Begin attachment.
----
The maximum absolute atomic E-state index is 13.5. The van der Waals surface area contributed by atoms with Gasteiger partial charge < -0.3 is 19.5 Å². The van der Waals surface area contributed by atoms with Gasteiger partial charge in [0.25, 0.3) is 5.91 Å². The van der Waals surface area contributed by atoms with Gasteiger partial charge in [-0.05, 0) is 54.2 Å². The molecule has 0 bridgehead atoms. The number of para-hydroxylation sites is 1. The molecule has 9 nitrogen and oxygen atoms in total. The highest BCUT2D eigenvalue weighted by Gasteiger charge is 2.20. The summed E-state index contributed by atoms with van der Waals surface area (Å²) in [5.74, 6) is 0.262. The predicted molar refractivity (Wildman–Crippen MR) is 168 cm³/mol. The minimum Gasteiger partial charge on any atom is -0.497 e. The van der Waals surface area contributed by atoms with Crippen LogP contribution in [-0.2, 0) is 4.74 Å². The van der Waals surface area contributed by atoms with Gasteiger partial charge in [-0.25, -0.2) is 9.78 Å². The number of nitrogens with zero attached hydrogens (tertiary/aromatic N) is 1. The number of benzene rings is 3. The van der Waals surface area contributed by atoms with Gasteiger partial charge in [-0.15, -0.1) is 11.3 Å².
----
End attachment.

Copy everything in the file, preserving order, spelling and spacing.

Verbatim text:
The maximum absolute atomic E-state index is 13.5. The van der Waals surface area contributed by atoms with Gasteiger partial charge < -0.3 is 19.5 Å². The van der Waals surface area contributed by atoms with Gasteiger partial charge in [0.25, 0.3) is 5.91 Å². The van der Waals surface area contributed by atoms with Gasteiger partial charge in [-0.05, 0) is 54.2 Å². The molecule has 0 bridgehead atoms. The number of para-hydroxylation sites is 1. The molecule has 9 nitrogen and oxygen atoms in total. The highest BCUT2D eigenvalue weighted by Gasteiger charge is 2.20. The summed E-state index contributed by atoms with van der Waals surface area (Å²) in [5.74, 6) is 0.262. The predicted molar refractivity (Wildman–Crippen MR) is 168 cm³/mol. The minimum Gasteiger partial charge on any atom is -0.497 e. The van der Waals surface area contributed by atoms with Crippen LogP contribution in [-0.2, 0) is 4.74 Å². The van der Waals surface area contributed by atoms with Gasteiger partial charge in [-0.25, -0.2) is 9.78 Å². The number of nitrogens with zero attached hydrogens (tertiary/aromatic N) is 1. The number of benzene rings is 3. The van der Waals surface area contributed by atoms with Gasteiger partial charge in [-0.15, -0.1) is 11.3 Å².